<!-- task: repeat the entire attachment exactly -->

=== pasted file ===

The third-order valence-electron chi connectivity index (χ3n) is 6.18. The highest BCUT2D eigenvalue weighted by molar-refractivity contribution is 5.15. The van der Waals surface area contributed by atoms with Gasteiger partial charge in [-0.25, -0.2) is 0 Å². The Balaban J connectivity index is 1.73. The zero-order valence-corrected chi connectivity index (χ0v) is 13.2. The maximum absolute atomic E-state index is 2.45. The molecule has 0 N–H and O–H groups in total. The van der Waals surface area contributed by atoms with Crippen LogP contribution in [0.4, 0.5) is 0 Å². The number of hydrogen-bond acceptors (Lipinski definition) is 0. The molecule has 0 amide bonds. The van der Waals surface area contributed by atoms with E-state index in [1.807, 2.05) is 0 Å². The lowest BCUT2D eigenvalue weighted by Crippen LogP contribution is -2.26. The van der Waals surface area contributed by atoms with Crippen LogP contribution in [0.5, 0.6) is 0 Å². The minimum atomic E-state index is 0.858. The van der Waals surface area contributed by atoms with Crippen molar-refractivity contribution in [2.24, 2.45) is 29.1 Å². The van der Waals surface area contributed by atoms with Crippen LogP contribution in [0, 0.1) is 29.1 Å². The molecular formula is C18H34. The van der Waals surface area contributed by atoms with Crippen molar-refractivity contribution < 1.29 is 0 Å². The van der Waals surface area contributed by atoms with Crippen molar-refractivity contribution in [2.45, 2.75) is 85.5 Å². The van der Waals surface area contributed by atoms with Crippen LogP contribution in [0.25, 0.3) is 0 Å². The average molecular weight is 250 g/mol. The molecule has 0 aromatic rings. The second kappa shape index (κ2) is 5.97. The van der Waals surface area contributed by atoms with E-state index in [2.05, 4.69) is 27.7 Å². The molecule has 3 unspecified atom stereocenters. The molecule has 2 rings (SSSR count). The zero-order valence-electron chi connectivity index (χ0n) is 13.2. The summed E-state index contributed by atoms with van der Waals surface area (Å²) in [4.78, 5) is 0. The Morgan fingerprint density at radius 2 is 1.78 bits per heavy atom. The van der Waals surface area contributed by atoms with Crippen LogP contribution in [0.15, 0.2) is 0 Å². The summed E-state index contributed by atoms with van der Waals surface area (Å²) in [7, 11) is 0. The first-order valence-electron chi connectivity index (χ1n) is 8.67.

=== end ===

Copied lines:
The third-order valence-electron chi connectivity index (χ3n) is 6.18. The highest BCUT2D eigenvalue weighted by molar-refractivity contribution is 5.15. The van der Waals surface area contributed by atoms with Gasteiger partial charge in [-0.25, -0.2) is 0 Å². The Balaban J connectivity index is 1.73. The zero-order valence-corrected chi connectivity index (χ0v) is 13.2. The maximum absolute atomic E-state index is 2.45. The molecule has 0 N–H and O–H groups in total. The van der Waals surface area contributed by atoms with Crippen LogP contribution in [0.4, 0.5) is 0 Å². The number of hydrogen-bond acceptors (Lipinski definition) is 0. The molecule has 0 amide bonds. The van der Waals surface area contributed by atoms with E-state index in [1.807, 2.05) is 0 Å². The lowest BCUT2D eigenvalue weighted by Crippen LogP contribution is -2.26. The van der Waals surface area contributed by atoms with Crippen LogP contribution in [0.5, 0.6) is 0 Å². The minimum atomic E-state index is 0.858. The van der Waals surface area contributed by atoms with Crippen molar-refractivity contribution in [2.24, 2.45) is 29.1 Å². The van der Waals surface area contributed by atoms with Crippen LogP contribution in [0, 0.1) is 29.1 Å². The molecular formula is C18H34. The van der Waals surface area contributed by atoms with Crippen molar-refractivity contribution < 1.29 is 0 Å². The van der Waals surface area contributed by atoms with Crippen molar-refractivity contribution in [2.45, 2.75) is 85.5 Å². The van der Waals surface area contributed by atoms with Crippen LogP contribution in [0.25, 0.3) is 0 Å². The average molecular weight is 250 g/mol. The molecule has 0 aromatic rings. The second kappa shape index (κ2) is 5.97. The van der Waals surface area contributed by atoms with E-state index in [2.05, 4.69) is 27.7 Å². The molecule has 3 unspecified atom stereocenters. The molecule has 2 rings (SSSR count). The zero-order valence-electron chi connectivity index (χ0n) is 13.2. The summed E-state index contributed by atoms with van der Waals surface area (Å²) in [4.78, 5) is 0. The Morgan fingerprint density at radius 2 is 1.78 bits per heavy atom. The van der Waals surface area contributed by atoms with Crippen LogP contribution in [0.15, 0.2) is 0 Å². The summed E-state index contributed by atoms with van der Waals surface area (Å²) in [7, 11) is 0. The first-order valence-electron chi connectivity index (χ1n) is 8.67.